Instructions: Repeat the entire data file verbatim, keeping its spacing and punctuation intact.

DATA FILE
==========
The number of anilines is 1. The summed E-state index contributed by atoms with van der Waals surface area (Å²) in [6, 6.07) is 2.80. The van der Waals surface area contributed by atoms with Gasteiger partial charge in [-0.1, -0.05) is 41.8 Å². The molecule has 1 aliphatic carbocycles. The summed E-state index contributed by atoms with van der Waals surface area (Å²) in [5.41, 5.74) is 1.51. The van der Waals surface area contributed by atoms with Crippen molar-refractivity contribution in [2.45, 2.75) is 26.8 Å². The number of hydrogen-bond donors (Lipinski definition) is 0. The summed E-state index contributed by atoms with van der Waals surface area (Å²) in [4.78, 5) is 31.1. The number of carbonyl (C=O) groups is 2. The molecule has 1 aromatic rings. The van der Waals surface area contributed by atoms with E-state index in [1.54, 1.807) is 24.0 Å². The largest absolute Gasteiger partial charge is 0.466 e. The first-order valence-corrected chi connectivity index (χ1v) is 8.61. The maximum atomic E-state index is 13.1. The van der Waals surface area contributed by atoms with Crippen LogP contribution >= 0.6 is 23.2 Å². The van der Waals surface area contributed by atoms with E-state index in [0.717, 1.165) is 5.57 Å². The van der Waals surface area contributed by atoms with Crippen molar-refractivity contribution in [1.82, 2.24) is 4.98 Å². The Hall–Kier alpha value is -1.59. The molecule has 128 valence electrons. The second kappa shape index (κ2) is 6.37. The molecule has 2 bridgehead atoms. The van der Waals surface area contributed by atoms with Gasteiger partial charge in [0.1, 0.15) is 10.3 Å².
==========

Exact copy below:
The number of anilines is 1. The summed E-state index contributed by atoms with van der Waals surface area (Å²) in [6, 6.07) is 2.80. The van der Waals surface area contributed by atoms with Gasteiger partial charge in [-0.1, -0.05) is 41.8 Å². The molecule has 1 aliphatic carbocycles. The summed E-state index contributed by atoms with van der Waals surface area (Å²) in [5.41, 5.74) is 1.51. The van der Waals surface area contributed by atoms with Crippen molar-refractivity contribution in [2.45, 2.75) is 26.8 Å². The number of hydrogen-bond donors (Lipinski definition) is 0. The summed E-state index contributed by atoms with van der Waals surface area (Å²) in [4.78, 5) is 31.1. The number of carbonyl (C=O) groups is 2. The molecule has 1 aromatic rings. The van der Waals surface area contributed by atoms with E-state index in [1.54, 1.807) is 24.0 Å². The largest absolute Gasteiger partial charge is 0.466 e. The first-order valence-corrected chi connectivity index (χ1v) is 8.61. The maximum atomic E-state index is 13.1. The van der Waals surface area contributed by atoms with Crippen LogP contribution >= 0.6 is 23.2 Å². The van der Waals surface area contributed by atoms with E-state index in [0.717, 1.165) is 5.57 Å². The van der Waals surface area contributed by atoms with Crippen molar-refractivity contribution in [1.82, 2.24) is 4.98 Å². The Hall–Kier alpha value is -1.59. The molecule has 128 valence electrons. The second kappa shape index (κ2) is 6.37. The molecule has 2 bridgehead atoms. The van der Waals surface area contributed by atoms with Gasteiger partial charge in [0.1, 0.15) is 10.3 Å².